Electrical conductivity of water and soil
The electrical conductivity of an aqueous solution is its ability to conduct an electrical current.
The electrical conductivity is an important parameter used to estimate the level of dissolved salts in water and soil. Salts include mineral plant nutrients that occur naturally in soil and water, fertilizers applied and also other dissolved minerals that are not plant nutrients and might even be harmful to plants.
Distilled water does not conduct electricity. When salts dissolve in water, they dissociate to into ions – positively charged ions, called cations, and negatively charged ions, called anions. This gives the water the ability to conduct electricity.
A common parameter used to describe the total amount of the dissolved salts in water is the TDS (Total Dissolved Solids). TDS is the sum of the concentrations of all the dissolved ions, measured in milligrams per liter or ppm (parts per million), where 1 milligram/liter = 1 ppm.
The electrical conductivity is, therefore, related to the TDS and is used as a measure of total amount of dissolved salts. Generally speaking, the higher the concentration of dissolved salts the higher the electrical conductivity.
However, above a certain concentration of ions in the solution, the electrical conductivity does not increase with the concentration of ions. This is a result of formation of ion pairs, or counterions, that weaken each other’s electrical charge.
EC vs. TDS
EFFECT OF THE SOIL/WATER ELECTRICAL CONDUCTIVITY ON PLANTS
Plant roots constantly interact with their surroundings, whether it is the soil solution or nutrient solution (in case of hydroponic production). The salt concentration in this aqueous medium – and therefore, the electrical conductivity of that medium – greatly affects plant growth.
Salt concentration affect plants and their environment in two ways :
- Osmotic pressure – water uptake by plants is regulated by the transpiration rate and the osmotic pressure in root cells. Water flows through root cell membranes from low-solute concentration to high solute concentration. Therefore, high salt concentration in the soil solution or in the water, reduces water availability to plants.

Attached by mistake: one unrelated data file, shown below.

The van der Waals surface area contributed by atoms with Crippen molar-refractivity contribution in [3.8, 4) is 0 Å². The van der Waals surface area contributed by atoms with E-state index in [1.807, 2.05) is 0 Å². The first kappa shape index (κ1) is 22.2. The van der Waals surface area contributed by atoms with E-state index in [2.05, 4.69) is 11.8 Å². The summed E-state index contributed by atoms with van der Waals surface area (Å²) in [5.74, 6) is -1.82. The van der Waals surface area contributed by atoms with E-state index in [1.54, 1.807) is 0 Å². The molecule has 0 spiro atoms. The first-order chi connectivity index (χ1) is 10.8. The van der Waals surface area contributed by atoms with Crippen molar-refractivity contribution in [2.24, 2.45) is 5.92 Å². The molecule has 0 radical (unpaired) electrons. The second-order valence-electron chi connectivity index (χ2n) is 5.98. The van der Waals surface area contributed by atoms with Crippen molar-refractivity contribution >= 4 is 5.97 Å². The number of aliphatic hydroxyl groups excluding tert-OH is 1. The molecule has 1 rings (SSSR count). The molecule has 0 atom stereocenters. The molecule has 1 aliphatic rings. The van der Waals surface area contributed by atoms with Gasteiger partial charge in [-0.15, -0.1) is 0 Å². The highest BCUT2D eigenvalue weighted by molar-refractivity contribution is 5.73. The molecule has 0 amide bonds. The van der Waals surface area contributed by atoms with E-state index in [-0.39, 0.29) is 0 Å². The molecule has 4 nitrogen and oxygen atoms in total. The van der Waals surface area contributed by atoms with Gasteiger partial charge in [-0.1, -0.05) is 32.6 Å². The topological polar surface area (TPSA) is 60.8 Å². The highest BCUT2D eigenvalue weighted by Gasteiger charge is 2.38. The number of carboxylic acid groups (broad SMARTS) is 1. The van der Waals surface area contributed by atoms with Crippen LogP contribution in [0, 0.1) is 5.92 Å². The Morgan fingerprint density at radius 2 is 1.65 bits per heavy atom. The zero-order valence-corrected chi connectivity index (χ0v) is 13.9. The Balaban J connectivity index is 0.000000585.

- Toxicity of specific ions – although the electrical conductivity level does not provide information on the presence of specific ions in the solution, high electrical conductivity of the soil solution or nutrient solution can usually imply high concentration of particular ions, which are potentially toxic to the plant. For example, high concentration of chlorides, sodium, boron etc.
Not all plants respond to salinity in the same way. Some are more susceptible than others. The literature describes the threshold soil EC level for individual crops, above which yield is reduced.
EC UNITS AND CONVERSION FACTORS
The most common unit used to measure electrical conductivity in agriculture is deciSiemens per meter (dS/m).
Other units include μS/cm (microSiemens/cm), mS/cm, mmho/cm (milliMhos/cm) and µmho/cm (Moh/cm; a resistance unit).
Conversion factors are as follows:
1 dS/m = 1 mS/cm = 1 mmho/cm = 1000 μS/cm = 1000 µmho/cm
TDS can be estimated from the electrical conductivity using the following equation:
TDS (ppm) = 0.64 X EC (in μS/cm) = 640 X EC (in dS/m)
This equation gives an estimate only and actual TDS may vary significantly from the calculated value, depending on the composition of the water solution.
Most EC agricultural standards are given for readings at 25ºC. However, the EC reading may vary depending on the temperature. The higher the temperature the higher the electrical conductivity. As a rule of thumb, the electrical conductivity of water increases by 2-3% for each increase of 1ºC in temperature.
TYPES OF EC
It is important not to confuse between different types of electrical conductivity. Readings change greatly when measured in a different medium or different soil moisture levels.
ECw – electrical conductivity of the irrigation water.
ECe – electrical conductivity of the saturated paste extract of the soil. The saturated paste extract is an extract taken at a specific moisture status of the soil. All EC thresholds related to crop tolerance to salinity are given as ECe.
ECe ≈ ECw x 1.3 to 1.5 depending on soil texture, irrigation frequency etc.
EC of 1:2 or 1:5 soil extract – the electrical conductivity measured in an extract of 1:2 or 1:5 soil:water ratio.
To estimate ECe, or to compare values obtained by these methods, regression equations have to be used.
ECb or ECa – the bulk electrical conductivity (also named apparent Electrical conductivity) of the soil, which is the electrical conductivity of bulk soil, i.e the soil water and air. This is a different parameter than ECe.
Example: Soil salinity classification and EC values in ECe and 1:2 Extract EC
|Classification||ECe (ds/m)||1:2 Extract EC (ds/m)|
|Negligible salinity affect, most crops will grow well|
|Only sensitive crops will be negatively affected|
|Moderately salt-tolerant crops are affected|
|Strong saline conditions. Only high salt-tolerant crops will grow well. Yields of most crops will reduce.|
|Only a few high salt-tolerant crops will grow.|